The terms race and ethnicity are similar and there is a degree of overlap between them. The average person frequently uses the terms “race” and “ethnicity” interchangeably as synonyms and anthropologists also recognize that race and ethnicity are overlapping concepts. Both race and ethnic identity draw on an identification with others based on common ancestry and shared cultural traits.32 As discussed earlier, a race is a social construction that defines groups of humans based on arbitrary physical and/or biological traits that are believed to distinguish them from other humans. An ethnic group, on the other hand, claims a distinct identity based on cultural characteristics and a shared ancestry that are believed to give its members a unique sense of peoplehood or heritage.
The cultural characteristics used to define ethnic groups vary; they include specific languages spoken, religions practiced, and distinct patterns of dress, diet, customs, holidays, and other markers of distinction. In some societies, ethnic groups are geographically concentrated in particular regions, as with the Kurds in Turkey and Iraq and the Basques in northern Spain.
Ethnicity refers to the degree to which a person identifies with and feels an attachment to a particular ethnic group. As a component of a person’s identity, ethnicity is a fluid, complex phenomenon that is highly variable. Many individuals view their ethnicity as an important element of their personal and social identity. Numerous psychological, social, and familial factors play a role in ethnicity, and ethnic identity is most accurately understood as a range or continuum populated by people at every point. One’s sense of ethnicity can also fluctuate across time. Children of Korean immigrants living in an overwhelmingly white town, for example, may choose to self-identify simply as “American” during their middle school and high school years to fit in with their classmates and then choose to self-identify as “Korean,” “Korean American,” or “Asian American” in college or later in life as their social settings change or from a desire to connect more strongly with their family history and heritage. Do you consider your ethnicity an important part of your identity? Why do you feel the way you do?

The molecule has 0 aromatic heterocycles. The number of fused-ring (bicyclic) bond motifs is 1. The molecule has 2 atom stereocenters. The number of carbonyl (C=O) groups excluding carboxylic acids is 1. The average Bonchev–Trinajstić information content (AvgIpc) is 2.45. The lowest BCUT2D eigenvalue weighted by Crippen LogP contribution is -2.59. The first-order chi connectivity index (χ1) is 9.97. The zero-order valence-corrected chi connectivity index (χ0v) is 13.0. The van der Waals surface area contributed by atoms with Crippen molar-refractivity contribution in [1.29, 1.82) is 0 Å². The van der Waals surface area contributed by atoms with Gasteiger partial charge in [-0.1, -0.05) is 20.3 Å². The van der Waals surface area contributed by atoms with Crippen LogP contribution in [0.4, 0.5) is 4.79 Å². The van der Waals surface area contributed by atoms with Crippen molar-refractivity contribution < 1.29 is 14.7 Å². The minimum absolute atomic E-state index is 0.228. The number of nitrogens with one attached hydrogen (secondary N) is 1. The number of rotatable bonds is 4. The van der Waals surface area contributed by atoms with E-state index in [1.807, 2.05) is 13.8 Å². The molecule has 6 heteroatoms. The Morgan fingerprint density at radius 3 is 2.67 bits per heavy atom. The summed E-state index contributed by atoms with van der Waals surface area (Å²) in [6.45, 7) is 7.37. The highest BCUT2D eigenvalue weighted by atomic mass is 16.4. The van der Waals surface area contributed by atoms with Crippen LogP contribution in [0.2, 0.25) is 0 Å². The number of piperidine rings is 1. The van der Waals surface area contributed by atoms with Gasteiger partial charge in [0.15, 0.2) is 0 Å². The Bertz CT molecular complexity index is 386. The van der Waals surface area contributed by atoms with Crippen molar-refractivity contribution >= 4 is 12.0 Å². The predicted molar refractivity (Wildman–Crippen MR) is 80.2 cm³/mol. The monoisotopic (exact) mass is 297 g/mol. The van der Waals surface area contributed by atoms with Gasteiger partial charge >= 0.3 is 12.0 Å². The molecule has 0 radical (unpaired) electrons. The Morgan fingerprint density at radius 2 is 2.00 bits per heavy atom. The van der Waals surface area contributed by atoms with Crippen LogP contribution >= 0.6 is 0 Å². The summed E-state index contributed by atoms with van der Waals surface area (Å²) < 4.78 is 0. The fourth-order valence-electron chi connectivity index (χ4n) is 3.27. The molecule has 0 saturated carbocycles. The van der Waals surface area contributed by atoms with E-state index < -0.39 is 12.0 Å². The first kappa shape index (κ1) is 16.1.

In the United States, ethnic identity can sometimes be primarily or purely symbolic in nature. Sociologists and anthropologists use the term symbolic ethnicity to describe limited or occasional displays of ethnic pride and identity that are primarily expressive—for public display—rather than instrumental as a major component of their daily social lives. Symbolic ethnicity is pervasive in U.S. society; consider customs such as “Kiss Me, I’m Irish!” buttons and bumper stickers, Puerto Rican flag necklaces, decals of the Virgin of Guadalupe, replicas of the Aztec stone calendar, and tattoos of Celtic crosses or of the map of Italy in green, white, and red stripes. When I was a teenager in the early to mid-1990s, medallions shaped like the African continent became popular among young African Americans after the release of Spike Lee’s film Malcolm X in 1992 and in response to clothing worn by socially conscious rappers and rap groups of the era, such as Public Enemy. During that same time, I surprised workers in a pizzeria in suburban Philadelphia when I asked them, in Spanish, what part of Mexico they came from. They wanted to know how I knew they were Mexican as they said they usually were presumed to be Italian or Puerto Rican. I replied, “The Virgin of Guadalupe gave it away!” while pointing to the miniature figurine of the iconic national symbol of Mexico on the counter near the register.